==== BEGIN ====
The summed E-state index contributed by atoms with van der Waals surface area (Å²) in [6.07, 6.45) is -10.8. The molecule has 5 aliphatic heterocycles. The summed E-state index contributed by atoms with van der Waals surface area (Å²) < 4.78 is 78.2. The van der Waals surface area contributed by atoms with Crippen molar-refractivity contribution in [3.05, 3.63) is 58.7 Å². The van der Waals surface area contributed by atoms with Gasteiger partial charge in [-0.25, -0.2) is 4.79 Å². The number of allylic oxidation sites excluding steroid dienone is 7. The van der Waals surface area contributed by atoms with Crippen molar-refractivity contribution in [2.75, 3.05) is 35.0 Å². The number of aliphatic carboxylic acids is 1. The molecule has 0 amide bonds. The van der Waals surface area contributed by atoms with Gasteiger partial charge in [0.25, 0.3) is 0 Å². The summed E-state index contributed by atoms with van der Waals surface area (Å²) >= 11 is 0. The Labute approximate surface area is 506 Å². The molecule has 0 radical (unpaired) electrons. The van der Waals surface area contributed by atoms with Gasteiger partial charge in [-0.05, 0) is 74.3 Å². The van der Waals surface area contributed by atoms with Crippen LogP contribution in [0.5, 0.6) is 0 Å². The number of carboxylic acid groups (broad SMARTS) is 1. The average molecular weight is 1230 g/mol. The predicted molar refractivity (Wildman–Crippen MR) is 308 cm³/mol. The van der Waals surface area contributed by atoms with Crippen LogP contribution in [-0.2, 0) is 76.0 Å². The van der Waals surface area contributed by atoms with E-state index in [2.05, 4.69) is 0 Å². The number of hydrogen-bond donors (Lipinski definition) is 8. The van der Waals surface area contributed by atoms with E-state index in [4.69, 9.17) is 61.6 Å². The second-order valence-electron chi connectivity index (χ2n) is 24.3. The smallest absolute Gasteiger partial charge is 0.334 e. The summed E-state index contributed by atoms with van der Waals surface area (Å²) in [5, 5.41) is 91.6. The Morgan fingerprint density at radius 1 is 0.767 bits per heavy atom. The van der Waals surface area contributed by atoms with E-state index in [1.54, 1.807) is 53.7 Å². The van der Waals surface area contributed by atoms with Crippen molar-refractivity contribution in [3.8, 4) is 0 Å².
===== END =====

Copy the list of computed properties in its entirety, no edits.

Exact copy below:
The summed E-state index contributed by atoms with van der Waals surface area (Å²) in [6.07, 6.45) is -10.8. The molecule has 5 aliphatic heterocycles. The summed E-state index contributed by atoms with van der Waals surface area (Å²) < 4.78 is 78.2. The van der Waals surface area contributed by atoms with Crippen molar-refractivity contribution in [3.05, 3.63) is 58.7 Å². The van der Waals surface area contributed by atoms with Gasteiger partial charge in [-0.25, -0.2) is 4.79 Å². The number of allylic oxidation sites excluding steroid dienone is 7. The van der Waals surface area contributed by atoms with Crippen molar-refractivity contribution in [2.75, 3.05) is 35.0 Å². The number of aliphatic carboxylic acids is 1. The molecule has 0 amide bonds. The van der Waals surface area contributed by atoms with Gasteiger partial charge in [0.25, 0.3) is 0 Å². The summed E-state index contributed by atoms with van der Waals surface area (Å²) >= 11 is 0. The Labute approximate surface area is 506 Å². The molecule has 0 radical (unpaired) electrons. The van der Waals surface area contributed by atoms with Gasteiger partial charge in [-0.05, 0) is 74.3 Å². The van der Waals surface area contributed by atoms with Crippen LogP contribution in [0.5, 0.6) is 0 Å². The number of carboxylic acid groups (broad SMARTS) is 1. The average molecular weight is 1230 g/mol. The predicted molar refractivity (Wildman–Crippen MR) is 308 cm³/mol. The van der Waals surface area contributed by atoms with Crippen LogP contribution in [-0.2, 0) is 76.0 Å². The van der Waals surface area contributed by atoms with E-state index in [2.05, 4.69) is 0 Å². The number of hydrogen-bond donors (Lipinski definition) is 8. The van der Waals surface area contributed by atoms with E-state index in [4.69, 9.17) is 61.6 Å². The second-order valence-electron chi connectivity index (χ2n) is 24.3. The smallest absolute Gasteiger partial charge is 0.334 e. The summed E-state index contributed by atoms with van der Waals surface area (Å²) in [5, 5.41) is 91.6. The Morgan fingerprint density at radius 1 is 0.767 bits per heavy atom. The van der Waals surface area contributed by atoms with E-state index in [1.54, 1.807) is 53.7 Å². The van der Waals surface area contributed by atoms with Crippen molar-refractivity contribution in [3.8, 4) is 0 Å².